Skip to main content
Skip to footer
Contact Us
We are taking you to another website now.
March 18, 2016

Office buildings around the globe consume large amounts of energy for air-conditioning to meet occupants’ comfort levels and ensure adequate indoor air quality. HVAC systems consume as much as 50% of the total energy in buildings. So it’s important to improve the operational efficiency of HVAC systems, to provide optimal comfort with minimal energy consumption. A couple of months ago, I spoke about centralized management of HVAC energy at BuildSys 2015. This post is based on that talk and the discussion at the event.

In order to cool or heat a space effectively, it is important to know if, and how many, people are occupying the building. According to the widely accepted standards set by the American Society of Heating, Refrigerating, and Air-Conditioning Engineers (ASHRAE), the exact occupant count is useful in catering to ventilation requirements. HVAC units typically use temporal variations in occupancy to adjust the temperature. During unoccupied durations, HVACs revert to setback temperature to reduce the cooling load on the Air Handling Unit (AHU), and thereby minimize energy consumption.

Often, a single large zone may be served by multiple AHUs, with multiple control knobs. In such a case, the return air temperature at any AHU depends on the temperature set-point on all the other AHUs. At any point in time, there can also be significant spatial variation in occupancy across the zone – for instance, in an airport, there may be more people congregated at the coffee counter and near the charging points.

Conventionally, each AHU is controlled independently using a Proportional-Integral-Derivative (PID) controller, which adjusts the flow rate to allow the air temperature to match the set point. This means that even if the occupants are only in one corner of a large room, the entire room will be cooled evenly, which makes for higher energy costs.

We believe it is possible to solve this problem with an intelligent control system. A coordinated control system can identify the flow rate of all AHUs together that can meet the desired comfort level with minimal use of energy, by solving the heat and humidity balance equations. The system should identify the optimum flow rates, accounting for the spatial occupancy variations in the room.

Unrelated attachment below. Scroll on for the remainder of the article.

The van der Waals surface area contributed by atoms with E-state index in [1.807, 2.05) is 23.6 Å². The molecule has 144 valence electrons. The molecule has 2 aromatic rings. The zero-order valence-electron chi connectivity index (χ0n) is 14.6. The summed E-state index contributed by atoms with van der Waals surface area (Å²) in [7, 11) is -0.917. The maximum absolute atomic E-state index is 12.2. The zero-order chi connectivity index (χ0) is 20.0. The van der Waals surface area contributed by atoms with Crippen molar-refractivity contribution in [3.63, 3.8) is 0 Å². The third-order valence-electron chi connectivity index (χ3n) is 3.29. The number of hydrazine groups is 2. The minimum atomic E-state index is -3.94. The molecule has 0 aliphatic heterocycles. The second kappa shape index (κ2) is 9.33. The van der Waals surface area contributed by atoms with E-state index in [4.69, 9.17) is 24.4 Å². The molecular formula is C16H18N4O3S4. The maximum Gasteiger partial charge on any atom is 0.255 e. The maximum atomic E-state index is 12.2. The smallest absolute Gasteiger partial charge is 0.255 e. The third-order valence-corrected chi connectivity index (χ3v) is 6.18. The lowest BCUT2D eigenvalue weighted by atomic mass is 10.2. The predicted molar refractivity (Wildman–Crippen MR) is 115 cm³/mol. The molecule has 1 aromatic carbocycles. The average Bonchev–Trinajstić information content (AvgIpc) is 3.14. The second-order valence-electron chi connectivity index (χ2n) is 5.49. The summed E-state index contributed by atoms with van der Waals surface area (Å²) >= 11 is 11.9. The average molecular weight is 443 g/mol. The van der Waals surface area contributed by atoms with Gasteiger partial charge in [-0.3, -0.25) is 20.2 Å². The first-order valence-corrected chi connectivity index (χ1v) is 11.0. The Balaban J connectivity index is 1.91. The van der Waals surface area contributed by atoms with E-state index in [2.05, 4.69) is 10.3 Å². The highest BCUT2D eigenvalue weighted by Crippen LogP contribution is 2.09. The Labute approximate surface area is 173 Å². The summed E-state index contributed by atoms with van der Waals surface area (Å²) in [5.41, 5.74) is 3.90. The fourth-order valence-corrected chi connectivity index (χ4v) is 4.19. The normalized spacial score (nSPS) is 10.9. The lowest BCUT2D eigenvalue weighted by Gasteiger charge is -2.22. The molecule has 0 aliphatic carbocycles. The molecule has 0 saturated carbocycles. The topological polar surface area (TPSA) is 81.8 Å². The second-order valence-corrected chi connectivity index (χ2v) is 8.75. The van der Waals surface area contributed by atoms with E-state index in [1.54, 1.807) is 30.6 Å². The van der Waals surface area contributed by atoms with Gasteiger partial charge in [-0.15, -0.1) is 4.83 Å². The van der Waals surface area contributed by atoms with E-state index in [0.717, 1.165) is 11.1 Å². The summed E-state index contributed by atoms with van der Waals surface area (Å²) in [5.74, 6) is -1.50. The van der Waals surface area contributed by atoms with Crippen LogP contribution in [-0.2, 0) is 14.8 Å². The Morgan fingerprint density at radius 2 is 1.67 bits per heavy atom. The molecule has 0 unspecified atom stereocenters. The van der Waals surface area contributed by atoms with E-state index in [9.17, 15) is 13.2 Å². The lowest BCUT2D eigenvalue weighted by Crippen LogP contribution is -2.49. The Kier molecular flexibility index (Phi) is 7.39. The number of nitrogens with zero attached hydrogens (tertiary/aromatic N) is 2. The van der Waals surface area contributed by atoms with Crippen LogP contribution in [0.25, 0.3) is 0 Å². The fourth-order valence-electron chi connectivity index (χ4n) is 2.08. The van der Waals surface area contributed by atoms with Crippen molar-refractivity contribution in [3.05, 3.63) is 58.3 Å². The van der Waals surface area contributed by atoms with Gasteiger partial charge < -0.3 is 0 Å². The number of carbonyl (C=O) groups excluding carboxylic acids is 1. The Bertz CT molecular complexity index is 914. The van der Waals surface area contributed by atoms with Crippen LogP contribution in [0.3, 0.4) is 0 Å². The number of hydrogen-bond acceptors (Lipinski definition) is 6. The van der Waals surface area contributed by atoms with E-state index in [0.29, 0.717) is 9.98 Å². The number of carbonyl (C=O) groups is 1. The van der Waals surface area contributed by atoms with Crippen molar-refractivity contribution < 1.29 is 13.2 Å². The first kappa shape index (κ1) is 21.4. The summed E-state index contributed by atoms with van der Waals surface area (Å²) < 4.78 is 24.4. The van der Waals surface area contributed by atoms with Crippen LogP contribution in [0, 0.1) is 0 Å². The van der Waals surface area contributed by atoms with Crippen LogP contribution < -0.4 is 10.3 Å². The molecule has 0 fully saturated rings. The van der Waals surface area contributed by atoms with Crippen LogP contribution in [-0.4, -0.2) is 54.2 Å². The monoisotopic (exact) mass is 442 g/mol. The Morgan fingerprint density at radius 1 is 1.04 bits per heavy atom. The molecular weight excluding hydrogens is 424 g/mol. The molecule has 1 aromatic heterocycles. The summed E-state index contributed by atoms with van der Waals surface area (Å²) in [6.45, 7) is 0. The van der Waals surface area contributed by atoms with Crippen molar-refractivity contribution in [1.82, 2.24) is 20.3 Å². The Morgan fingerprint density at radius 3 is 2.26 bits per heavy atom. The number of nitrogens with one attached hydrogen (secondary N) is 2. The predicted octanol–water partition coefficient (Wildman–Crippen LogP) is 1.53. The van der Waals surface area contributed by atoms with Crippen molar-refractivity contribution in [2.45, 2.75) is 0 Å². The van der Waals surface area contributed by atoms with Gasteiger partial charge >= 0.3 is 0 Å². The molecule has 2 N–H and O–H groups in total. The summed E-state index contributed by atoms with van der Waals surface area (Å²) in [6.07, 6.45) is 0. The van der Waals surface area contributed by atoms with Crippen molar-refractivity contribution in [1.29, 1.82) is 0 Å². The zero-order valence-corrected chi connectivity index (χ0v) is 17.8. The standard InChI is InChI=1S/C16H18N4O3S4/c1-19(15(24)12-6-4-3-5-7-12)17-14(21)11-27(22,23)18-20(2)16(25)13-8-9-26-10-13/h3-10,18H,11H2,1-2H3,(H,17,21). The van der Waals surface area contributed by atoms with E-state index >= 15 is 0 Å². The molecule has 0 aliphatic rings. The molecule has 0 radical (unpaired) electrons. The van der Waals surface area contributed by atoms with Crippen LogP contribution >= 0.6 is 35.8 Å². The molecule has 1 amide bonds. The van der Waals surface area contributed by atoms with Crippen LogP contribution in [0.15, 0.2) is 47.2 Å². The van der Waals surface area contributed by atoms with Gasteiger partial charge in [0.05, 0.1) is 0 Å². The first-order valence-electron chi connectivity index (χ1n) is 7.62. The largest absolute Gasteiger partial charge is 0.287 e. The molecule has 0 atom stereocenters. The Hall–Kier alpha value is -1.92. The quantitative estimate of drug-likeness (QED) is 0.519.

Such a solution can provide significant energy savings as compared to a traditional PID controller, especially when occupancy is not evenly distributed across the zone (such as in an office on a weekend). On the other hand, when the space is occupied more evenly (say during weekdays), the performance of the PID and the intelligent control system will be comparable.

By accurately sensing the temperature and occupancy of a given zone, it is possible for both the PID controllers and the intelligent control systems to save more energy when occupancy is skewed. However, this does not make much of a difference during weekdays, when occupancy is more even.

When it comes to real world occupancy patterns in office facilities, we find that reactive control is sufficient. A model predictive control (MPC) is required only for special occupancy patterns occurring in buildings such as conference halls, cinemas, and concert halls (where the occupancy is typically either high or zero).

What does this mean for you? Before deciding on an HVAC system for your building or space, make sure to properly identify the occupancy pattern. This will help you choose the right kind of AHU controls to ensure maximum energy savings.

Srinarayana Nagarathinam is a Senior Scientist and Lead Researcher for the biosafe and energy-smart building program at TCS Research. He holds a PhD from the Department of Mechanical Engineering, University of Sydney. Dr Nagarathinam is a recipient of the prestigious postdoctoral fellowship award by the Department of Science and Technology of the Australian government. He has extensive experience in thermal management of building systems, computational fluid dynamics, and heat transfer. His recent research interests include the application of physics-based and ML/AI-based techniques to optimal control of heating, ventilation, and air-conditioning (HVAC) systems.


Thank you for downloading

Your opinion counts! Let us know what you think by choosing one option below.